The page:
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March Madness explained

When March rolls around, college sports take center stage, and everyone is focused on the March Madness basketball.

If you are not familiar with the tournament, then you have come to the right place, as below we outline all you need to know before the 2022 tournament takes place.

What is March Madness?

March Madness is the name given to the NCAA Men's Division I Basketball Tournament.

It is a single-elimination tournament, consisting of 68 teams, who are all competing to bring home the National Championship.

Why is it called March Madness?

The time of year it takes place, coupled with the excitement the tournament generates, makes ‘March Madness’ the ideal moniker for the tournament.

It first got this name back in 1939, when Illinois High School official, Henry Porter, referred to the tournament as this.

However, the name only reached the general public’s consciousness when broadcaster Brent Musburger used the term during coverage of the 1982 tournament.

To say that the name has stuck since would be an understatement.

History of the tournament

The first edition of the NCAA Men's Division I Basketball Tournament took place in 1939. It was a much smaller event back then, with only eight teams taking part. In the final of that inaugural tournament, Oregon defeated Ohio State with a scoreline of 46-33.

The NCAA March Madness competition has taken place every year since, expanding to 64 teams in 1985, and to its current roster of 68 teams in 2011.

March Madness teams

There are two ways to qualify for this elite tournament.

Automatic qualification

Division I Men’s basketball consists of 353 teams.

Each play in one of 32 conferences, with each one of these conferences having a post-season tournament.

If you manage to win one of these tournaments, you automatically qualify for March Madness, regardless of your regular-season form.

This is known as ‘automatic qualification’.

At-large bid

The NCAA selection committee meet before the end of the season to decide the other 36 teams.

They do so by using a range of stats and rankings, picking whom they deem the most worthy competitors.

This is known as qualification through an ‘at-large bid’.

March Madness format


After all the teams are decided, the selection committee ranks each one of them in a process called ‘seeding’.

After which, the teams are divided into four regions, with each one consisting of 16 teams each.

Each one of those teams is ranked, or ‘seeded’, from one to 16.

To reward stronger teams, first-round ties are decided upon seeding, with the strongest side playing the so-called weakest.

Then the second strongest, playing the second weakest, and so on.

Every year, this throws up a few Cinderella stories, which are brilliant for you bettors, who love a winner at long odds.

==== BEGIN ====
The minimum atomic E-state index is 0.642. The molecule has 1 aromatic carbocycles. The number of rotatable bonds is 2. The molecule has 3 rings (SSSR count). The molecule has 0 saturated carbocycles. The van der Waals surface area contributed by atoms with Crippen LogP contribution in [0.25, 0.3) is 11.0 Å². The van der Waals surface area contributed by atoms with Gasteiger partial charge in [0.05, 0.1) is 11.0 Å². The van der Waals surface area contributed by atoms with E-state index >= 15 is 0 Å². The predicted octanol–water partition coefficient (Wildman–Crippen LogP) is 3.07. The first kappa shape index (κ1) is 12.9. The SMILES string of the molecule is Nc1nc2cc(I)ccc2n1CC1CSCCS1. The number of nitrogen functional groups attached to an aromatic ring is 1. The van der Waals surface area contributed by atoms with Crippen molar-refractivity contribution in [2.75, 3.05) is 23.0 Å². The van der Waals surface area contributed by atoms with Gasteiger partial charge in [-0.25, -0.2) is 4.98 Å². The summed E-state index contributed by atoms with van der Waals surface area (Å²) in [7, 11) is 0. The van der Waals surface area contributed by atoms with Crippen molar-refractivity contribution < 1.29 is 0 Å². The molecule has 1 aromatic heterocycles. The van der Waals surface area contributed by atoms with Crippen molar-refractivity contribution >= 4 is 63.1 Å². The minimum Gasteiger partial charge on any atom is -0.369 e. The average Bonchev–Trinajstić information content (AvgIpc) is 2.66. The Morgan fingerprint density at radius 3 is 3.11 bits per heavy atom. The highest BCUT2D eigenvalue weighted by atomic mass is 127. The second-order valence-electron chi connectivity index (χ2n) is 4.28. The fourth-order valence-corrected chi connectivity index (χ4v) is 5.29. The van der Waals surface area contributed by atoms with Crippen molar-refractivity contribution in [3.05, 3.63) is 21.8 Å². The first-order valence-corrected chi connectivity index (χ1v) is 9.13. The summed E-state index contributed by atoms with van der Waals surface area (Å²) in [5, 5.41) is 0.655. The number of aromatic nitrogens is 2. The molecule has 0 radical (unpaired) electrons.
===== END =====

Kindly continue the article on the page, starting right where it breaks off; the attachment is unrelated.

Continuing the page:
What is ‘Selection Sunday’?

This is the day when the tournament, field and bracket are announced live on television. This signals the official start of the tournament.

The tournament itself

The first round is an absolute bombshell of sporting fun, as 68 teams take part in 34 games.

Gradually, the field is reduced, with most of the subsequent rounds having catchy titles, including the ‘sweet 16’, ‘elite 8’, ‘final four’ and then finally, ‘the championship’.

March Madness bracket

Every year, fans around the world predict who they think will win every game within the tournament by filling out a ‘March Madness bracket’.

According to an official NCAA video, nobody has ever filled out the perfect bracket, guessing all the results correctly.

If you put your money behind your theories, you could become the first ever person to do this.

If you do so, not only will you get some amazing bragging rights, but you could also become a very wealthy individual.

After all, this is a great event to try your luck on, as March Madness odds always throw up a few surprises.

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Odds updated: May 28, 1:47 AM UTC

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  • Division
  • America East
  • All Divisions
Team Conf W L Pct Home Away Div Ats OU
1 Vermont Vermont 17-1 25 5 .833 14-0 11-5 0-0 16-13-0 17-12-0
2 UMBC UMBC 11-7 16 13 .552 10-4 6-9 0-0 13-15-0 15-13-0
3 Stony Brook Stony Brook 10-8 18 13 .581 13-4 5-9 0-0 12-18-0 19-11-0
4 New Hampshire New Hampshire 10-8 15 12 .556 10-3 5-9 0-0 13-12-0 10-15-0
5 Albany Albany 9-9 13 17 .433 4-9 9-8 0-0 13-15-2 11-19-0
6 Hartford Hartford 9-9 11 19 .367 6-5 5-14 0-0 15-15-0 18-10-2
7 Binghamton Binghamton 8-10 11 16 .407 5-8 6-8 0-0 12-12-1 10-15-0
8 Massachusetts Lowell Massachusetts Lowell 7-11 15 15 .500 9-6 6-9 0-0 14-13-0 11-16-0
9 NJIT NJIT 6-12 11 17 .393 6-8 5-9 0-0 13-14-0 12-15-0
10 Maine Maine 3-15 6 23 .207 5-9 1-14 0-0 12-13-1 16-10-0

Last updated: May 28, 12:47 AM UTC

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